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City of Edmonton removes fencing around park near former Domtar site, deemed safe


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Coun. Aaron Paquette said Saturday the remediation and environmental orders that fenced off large areas and the city’s park have been a long, ongoing headache for nearby residents, including in the Hermitage, Homesteader, and Overlanders areas. The former Domtar site remains fenced off.

“The part that people loved to walk down is still closed, but there’s some open now – that will be great for families and for kids who’ve been waiting for a very long time for this,” said Paquette.

The city’s green space was once used widely, so residents are glad it can be used again, he said.

“And obviously we’re trusting that it is indeed safe,” said Paquette.

The former Domtar site is seen fenced off due to industrial contamination along Hermitage Road in northeast Edmonton, on Saturday, Dec. 5, 2020. Photo by Ian Kucerak
The former Domtar site is seen fenced off due to industrial contamination along Hermitage Road in northeast Edmonton, on Saturday, Dec. 5, 2020. Photo by Ian Kucerak /Postmedia

City spokeswoman Pam Hnytka said the city was able to open the area after receiving confirmation it was safe from the area developer, Cherokee Canada.

“The city has been provided with a copy of an environmental site assessment from the area showing that recent soil samples have shown there is no contamination in this portion of the park,” Hnytka said in a statement.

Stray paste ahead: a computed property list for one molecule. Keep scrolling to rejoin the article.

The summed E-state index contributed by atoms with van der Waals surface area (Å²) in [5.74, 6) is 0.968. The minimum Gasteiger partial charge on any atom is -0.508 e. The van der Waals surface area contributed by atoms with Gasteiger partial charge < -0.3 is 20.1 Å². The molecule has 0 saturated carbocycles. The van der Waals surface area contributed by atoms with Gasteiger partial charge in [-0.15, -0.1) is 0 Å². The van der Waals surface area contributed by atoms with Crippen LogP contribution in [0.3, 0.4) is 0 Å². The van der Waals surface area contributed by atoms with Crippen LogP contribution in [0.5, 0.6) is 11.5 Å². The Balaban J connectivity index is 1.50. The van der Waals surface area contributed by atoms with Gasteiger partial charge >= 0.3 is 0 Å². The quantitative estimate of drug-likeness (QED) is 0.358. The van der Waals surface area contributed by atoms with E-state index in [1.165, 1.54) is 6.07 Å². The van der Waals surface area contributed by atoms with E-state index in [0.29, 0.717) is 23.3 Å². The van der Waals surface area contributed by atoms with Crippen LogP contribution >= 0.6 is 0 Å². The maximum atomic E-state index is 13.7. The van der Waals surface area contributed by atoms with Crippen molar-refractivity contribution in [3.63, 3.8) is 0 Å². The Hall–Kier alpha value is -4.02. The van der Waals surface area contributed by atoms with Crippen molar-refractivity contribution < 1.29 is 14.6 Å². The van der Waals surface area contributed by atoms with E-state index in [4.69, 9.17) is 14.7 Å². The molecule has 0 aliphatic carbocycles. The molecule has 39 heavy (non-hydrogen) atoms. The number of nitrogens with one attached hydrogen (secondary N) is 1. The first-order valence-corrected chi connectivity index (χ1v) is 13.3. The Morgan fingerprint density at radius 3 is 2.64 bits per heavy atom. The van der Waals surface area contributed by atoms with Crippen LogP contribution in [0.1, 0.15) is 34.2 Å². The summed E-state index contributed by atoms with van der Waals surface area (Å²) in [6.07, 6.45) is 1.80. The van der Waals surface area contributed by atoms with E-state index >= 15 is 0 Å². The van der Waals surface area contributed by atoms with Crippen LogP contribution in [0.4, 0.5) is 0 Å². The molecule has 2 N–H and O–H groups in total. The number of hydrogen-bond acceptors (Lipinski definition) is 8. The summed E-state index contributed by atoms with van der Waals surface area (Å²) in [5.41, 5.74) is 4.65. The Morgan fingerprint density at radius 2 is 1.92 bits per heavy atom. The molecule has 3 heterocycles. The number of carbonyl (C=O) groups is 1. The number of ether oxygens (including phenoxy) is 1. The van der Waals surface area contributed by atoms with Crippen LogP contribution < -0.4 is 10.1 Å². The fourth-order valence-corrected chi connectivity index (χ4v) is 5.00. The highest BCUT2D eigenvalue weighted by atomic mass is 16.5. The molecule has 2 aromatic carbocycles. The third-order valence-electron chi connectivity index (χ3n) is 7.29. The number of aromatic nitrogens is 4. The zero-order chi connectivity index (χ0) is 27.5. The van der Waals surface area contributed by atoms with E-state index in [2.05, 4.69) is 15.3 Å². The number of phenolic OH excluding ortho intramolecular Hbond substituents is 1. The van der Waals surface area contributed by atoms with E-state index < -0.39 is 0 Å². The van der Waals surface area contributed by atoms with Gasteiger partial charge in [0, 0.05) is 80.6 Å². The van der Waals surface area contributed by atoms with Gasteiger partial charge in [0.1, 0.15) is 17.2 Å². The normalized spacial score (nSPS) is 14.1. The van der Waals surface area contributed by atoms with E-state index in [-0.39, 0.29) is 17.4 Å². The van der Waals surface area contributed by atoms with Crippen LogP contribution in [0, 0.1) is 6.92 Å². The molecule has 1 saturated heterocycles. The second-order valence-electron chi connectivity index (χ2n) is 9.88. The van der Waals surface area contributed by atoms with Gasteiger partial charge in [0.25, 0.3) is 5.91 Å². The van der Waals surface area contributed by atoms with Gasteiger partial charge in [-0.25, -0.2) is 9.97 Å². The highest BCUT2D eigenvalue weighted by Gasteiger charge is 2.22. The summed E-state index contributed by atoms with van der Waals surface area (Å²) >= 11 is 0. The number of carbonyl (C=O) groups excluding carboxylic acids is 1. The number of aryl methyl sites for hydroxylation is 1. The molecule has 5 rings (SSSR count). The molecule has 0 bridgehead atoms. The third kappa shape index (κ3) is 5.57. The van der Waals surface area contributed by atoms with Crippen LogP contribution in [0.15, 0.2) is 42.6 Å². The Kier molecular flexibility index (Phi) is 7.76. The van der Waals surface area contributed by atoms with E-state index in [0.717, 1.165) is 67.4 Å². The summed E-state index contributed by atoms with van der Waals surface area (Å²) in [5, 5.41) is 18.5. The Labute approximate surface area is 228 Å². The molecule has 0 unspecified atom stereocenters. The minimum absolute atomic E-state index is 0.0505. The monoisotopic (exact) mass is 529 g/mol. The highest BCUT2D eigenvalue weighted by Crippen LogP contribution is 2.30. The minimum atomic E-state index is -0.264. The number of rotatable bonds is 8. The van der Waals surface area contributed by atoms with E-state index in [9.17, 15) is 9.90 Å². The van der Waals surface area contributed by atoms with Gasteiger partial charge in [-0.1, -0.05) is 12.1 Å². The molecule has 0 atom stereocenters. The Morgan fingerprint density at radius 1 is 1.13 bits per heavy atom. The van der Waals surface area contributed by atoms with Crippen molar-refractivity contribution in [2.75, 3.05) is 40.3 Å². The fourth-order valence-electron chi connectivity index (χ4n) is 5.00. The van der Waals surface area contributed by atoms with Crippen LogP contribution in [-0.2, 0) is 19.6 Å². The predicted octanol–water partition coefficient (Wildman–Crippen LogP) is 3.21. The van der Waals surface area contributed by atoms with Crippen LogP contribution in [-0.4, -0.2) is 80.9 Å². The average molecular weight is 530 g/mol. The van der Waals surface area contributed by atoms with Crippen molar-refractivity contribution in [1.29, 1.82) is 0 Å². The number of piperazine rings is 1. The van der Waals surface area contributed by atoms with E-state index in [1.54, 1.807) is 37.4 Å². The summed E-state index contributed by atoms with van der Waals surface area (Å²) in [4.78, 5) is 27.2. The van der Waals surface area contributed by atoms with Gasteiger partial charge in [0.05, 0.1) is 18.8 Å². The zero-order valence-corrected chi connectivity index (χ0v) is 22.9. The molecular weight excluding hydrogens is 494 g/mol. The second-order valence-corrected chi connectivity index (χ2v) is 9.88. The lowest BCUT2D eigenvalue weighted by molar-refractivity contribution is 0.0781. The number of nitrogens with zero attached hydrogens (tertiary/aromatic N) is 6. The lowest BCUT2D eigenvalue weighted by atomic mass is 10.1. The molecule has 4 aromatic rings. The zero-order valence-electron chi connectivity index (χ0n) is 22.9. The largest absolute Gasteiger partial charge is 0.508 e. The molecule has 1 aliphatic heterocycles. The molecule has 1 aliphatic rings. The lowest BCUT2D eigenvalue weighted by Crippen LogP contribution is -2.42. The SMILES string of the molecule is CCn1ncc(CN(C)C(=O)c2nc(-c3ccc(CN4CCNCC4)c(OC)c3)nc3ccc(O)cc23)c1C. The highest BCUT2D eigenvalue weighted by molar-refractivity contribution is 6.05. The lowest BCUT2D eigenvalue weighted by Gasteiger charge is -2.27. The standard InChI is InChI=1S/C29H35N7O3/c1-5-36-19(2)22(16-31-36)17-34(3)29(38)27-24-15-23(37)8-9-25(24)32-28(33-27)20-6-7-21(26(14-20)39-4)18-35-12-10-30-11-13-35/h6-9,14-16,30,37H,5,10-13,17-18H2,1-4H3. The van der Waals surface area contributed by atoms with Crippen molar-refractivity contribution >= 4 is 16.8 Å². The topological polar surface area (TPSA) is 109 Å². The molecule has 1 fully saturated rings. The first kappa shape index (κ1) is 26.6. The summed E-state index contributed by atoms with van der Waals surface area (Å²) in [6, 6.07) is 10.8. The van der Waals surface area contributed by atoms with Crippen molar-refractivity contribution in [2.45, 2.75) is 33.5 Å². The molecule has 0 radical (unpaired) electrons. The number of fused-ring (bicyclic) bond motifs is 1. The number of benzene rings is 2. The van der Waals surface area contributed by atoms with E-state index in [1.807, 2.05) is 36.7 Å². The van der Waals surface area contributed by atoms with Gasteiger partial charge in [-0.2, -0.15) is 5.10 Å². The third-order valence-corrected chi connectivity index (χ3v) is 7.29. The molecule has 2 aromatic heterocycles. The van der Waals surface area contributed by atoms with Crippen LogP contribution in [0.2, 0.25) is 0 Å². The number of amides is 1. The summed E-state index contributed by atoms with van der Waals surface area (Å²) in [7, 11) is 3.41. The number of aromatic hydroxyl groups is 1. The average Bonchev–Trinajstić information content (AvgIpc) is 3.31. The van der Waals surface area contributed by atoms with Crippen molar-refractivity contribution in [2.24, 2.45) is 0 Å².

But, she said a small area in the north portion of the park exceeds Alberta Health screening levels and it, along with a buffer zone, will remain fenced until further assessment or remediation is completed.

Provincial health officials have been studying contaminants in the area and potential health risks, along with experts from the federal government, since 2019.

Alberta Health Services spokeswoman Zoe Cooper said in a statement the work related to the former Domtar site remains paused while public health officials focus on the COVID-19 pandemic response.

The Homesteader infill site, which includes lands where Domtar operated, is owned by brownfield developer Cherokee Canada. The company has said the community is safe. A May 2020 update to its Homesteader Responds website indicated that COVID-19 had caused some disruption, but the company hoped remediation work would be completed this summer.

Paquette said residents have not been getting regular updates, and were tired of being left out of the conversation.

“Residents are still waiting,” said Paquette.

The former Domtar site has been fenced off due to industrial contamination, seen along Hermitage Road in northeast Edmonton, on Saturday, Dec. 5, 2020. Photo by Ian Kucerak
The former Domtar site has been fenced off due to industrial contamination, seen along Hermitage Road in northeast Edmonton, on Saturday, Dec. 5, 2020. Photo by Ian Kucerak /Postmedia

lijohnson@postmedia.com

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